Curtis Dubay Curtis Dubay
Chief Economist, U.S Chamber of Commerce


June 05, 2024


This article originally appeared on the Forest Resources Association website as a guest piece.

Despite high interest rates and stubborn inflation, the economy is growing remarkably well. All the major indicators we use to gauge its health—and how families and businesses are faring—are strongly positive:

  • Wages are growing close to 4% on an annual basis, which is above the rate of inflation.  
  • The unemployment rate is low, at 3.9%. 
  • Consumer spending was up in March (the latest available data). 
  • On the business side, business investment is rising.

Furthermore, the economy grew almost 3% in 2023. As of this writing, the Atlanta Federal Reserve’s real-time tracker of economic growth estimates 4.2% growth for the second quarter of 2024.

However, despite all this positive data, many Americans do not believe the economy is doing well.

Why it matters: Consumer sentiment plummeted in May, dropping from April when it was already low to begin with. It is lower now than it was in March 2020.

Small business optimism is at its lowest level since 2012. Manufacturers and service providers’ optimism says both sectors are in recession. According to the MetLife and U.S. Chamber Small Business Index, inflation has been the overwhelming top concern among small business owners for nearly two years.  

Inflation's role: The key data point that ties together these seemingly irreconcilable viewpoints is inflation. It’s still too high, and it’s making everyone feel the economy is in worse shape than it is.

  • For families, it makes them feel as though they can’t get ahead. They are earning enough to keep up with day-to-day expenses, but they can’t save for the future, like their kids’ education or their own retirements.  
  • For businesses, rising wages, particularly for small businesses, are putting tremendous strain on profit margins. Every time a business hires a new worker, they are paying them more than they paid their last hires. That means they now need to bump up the pay of those recent hires, as well as existing employees, to maintain an equitable pay scale. So, their wage bill rises considerably with each badly needed worker they bring on.

Businesses find it harder to pass higher costs on to customers because they are tired of rising prices and are less willing to pay them. This is squeezing businesses’ bottom lines.

Feelings about the economy would improve, as would businesses’ margins, if inflation would come down further. That will happen—eventually.

Inflation is still above the Fed’s 2% target. At last reading it was 3.4%. That is much lower than the 9% peak in 2022, but still too high. It is going to take a few more years before we finally get inflation down to 2%, based on the Fed’s own projections.

In the meantime, inflation will continue to be at the front of people’s minds in large part because prices are still rising.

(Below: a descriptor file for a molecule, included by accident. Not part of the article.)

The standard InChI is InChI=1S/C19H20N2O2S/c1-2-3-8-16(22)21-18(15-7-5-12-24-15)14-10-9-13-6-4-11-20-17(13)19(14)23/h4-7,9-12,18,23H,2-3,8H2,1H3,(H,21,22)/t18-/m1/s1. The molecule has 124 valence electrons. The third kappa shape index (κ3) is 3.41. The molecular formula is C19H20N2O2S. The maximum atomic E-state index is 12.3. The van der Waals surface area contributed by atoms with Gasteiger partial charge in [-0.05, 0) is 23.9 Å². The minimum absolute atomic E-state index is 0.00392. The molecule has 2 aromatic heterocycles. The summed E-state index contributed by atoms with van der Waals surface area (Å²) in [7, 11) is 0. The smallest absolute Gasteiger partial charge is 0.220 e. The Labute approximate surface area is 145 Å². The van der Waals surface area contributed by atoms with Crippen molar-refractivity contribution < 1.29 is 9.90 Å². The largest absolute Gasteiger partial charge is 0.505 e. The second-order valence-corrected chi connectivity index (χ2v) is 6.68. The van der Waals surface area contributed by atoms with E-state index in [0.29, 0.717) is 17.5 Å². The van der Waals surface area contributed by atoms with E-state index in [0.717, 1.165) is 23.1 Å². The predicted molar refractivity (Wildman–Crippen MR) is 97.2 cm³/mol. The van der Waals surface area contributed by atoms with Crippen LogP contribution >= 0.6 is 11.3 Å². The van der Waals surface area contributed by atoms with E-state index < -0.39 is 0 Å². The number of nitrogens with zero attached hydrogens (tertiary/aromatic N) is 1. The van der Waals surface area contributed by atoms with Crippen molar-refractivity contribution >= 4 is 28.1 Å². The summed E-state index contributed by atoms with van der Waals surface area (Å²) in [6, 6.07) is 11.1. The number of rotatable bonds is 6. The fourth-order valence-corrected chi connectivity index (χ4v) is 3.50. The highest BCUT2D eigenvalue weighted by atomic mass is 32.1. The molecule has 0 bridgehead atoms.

Be smart: Inflation doesn’t end with prices reverting to what they were before inflation took off. It ends with prices rising only at 2%, instead of at higher rates.

From an economic perspective, slower price increases are the best answer to inflation because falling prices, or deflation, are problematic, too.

  • With deflation, businesses would see lower prices for their goods and services, but their workers wouldn’t take lower wages, and their suppliers are unlikely to lower their prices. This would imperil businesses across the economy.

For families, it is the accumulation of prices that matters, not the annual figures we focus on. When we report on inflation data, we look at the change in prices over the last year. For instance, prices in April 2024 were 3.4% higher than in April 2023.

However, people don’t feel price increases on an annual basis. They compare what the prices of their groceries were, for instance, before inflation took off. They want those groceries to go back to their pre-inflation costs.

What's next: In aggregate, prices have risen 18% since inflation took off in March 2021, and that’s what people sense when they think about inflation. Wages, although outpacing inflation the last year, are up only 9% in total since March 2021. A new, permanently higher price level takes time for them to accept. It is going to take a few more years for them to acknowledge prices aren’t going back to where they were before.

  • Despite the ongoing strength of the economy, they will feel sour until they’ve grown accustomed to permanently higher prices because of their higher wages.

Bottom line: Despite positive economic signs, higher prices are creating strains on the ability of families to save and businesses to grow. Economic growth and rising wages will help Americans adapt to the higher prices.

About the authors

Curtis Dubay

Curtis Dubay

Curtis Dubay is Chief Economist, Economic Policy Division at the U.S. Chamber of Commerce. He heads the Chamber’s research on the U.S. and global economies.

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